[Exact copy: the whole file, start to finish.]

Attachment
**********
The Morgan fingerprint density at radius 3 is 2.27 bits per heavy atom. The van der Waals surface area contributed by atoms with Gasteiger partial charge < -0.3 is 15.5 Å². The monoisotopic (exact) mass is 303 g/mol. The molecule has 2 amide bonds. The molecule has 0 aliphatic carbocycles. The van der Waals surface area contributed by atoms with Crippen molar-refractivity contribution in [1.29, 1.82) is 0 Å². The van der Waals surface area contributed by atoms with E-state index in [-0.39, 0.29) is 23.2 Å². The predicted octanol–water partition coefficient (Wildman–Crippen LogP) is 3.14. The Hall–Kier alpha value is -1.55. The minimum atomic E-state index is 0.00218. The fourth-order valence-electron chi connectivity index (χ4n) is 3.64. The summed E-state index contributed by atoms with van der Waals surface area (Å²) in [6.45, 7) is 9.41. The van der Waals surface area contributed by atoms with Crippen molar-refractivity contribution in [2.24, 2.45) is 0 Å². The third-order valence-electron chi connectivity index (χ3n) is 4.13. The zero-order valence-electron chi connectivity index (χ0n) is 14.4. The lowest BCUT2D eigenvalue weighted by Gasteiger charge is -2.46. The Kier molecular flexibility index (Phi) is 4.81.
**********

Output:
The Morgan fingerprint density at radius 3 is 2.27 bits per heavy atom. The van der Waals surface area contributed by atoms with Gasteiger partial charge < -0.3 is 15.5 Å². The monoisotopic (exact) mass is 303 g/mol. The molecule has 2 amide bonds. The molecule has 0 aliphatic carbocycles. The van der Waals surface area contributed by atoms with Crippen molar-refractivity contribution in [1.29, 1.82) is 0 Å². The van der Waals surface area contributed by atoms with E-state index in [-0.39, 0.29) is 23.2 Å². The predicted octanol–water partition coefficient (Wildman–Crippen LogP) is 3.14. The Hall–Kier alpha value is -1.55. The minimum atomic E-state index is 0.00218. The fourth-order valence-electron chi connectivity index (χ4n) is 3.64. The summed E-state index contributed by atoms with van der Waals surface area (Å²) in [6.45, 7) is 9.41. The van der Waals surface area contributed by atoms with Crippen molar-refractivity contribution in [2.24, 2.45) is 0 Å². The third-order valence-electron chi connectivity index (χ3n) is 4.13. The zero-order valence-electron chi connectivity index (χ0n) is 14.4. The lowest BCUT2D eigenvalue weighted by Gasteiger charge is -2.46. The Kier molecular flexibility index (Phi) is 4.81.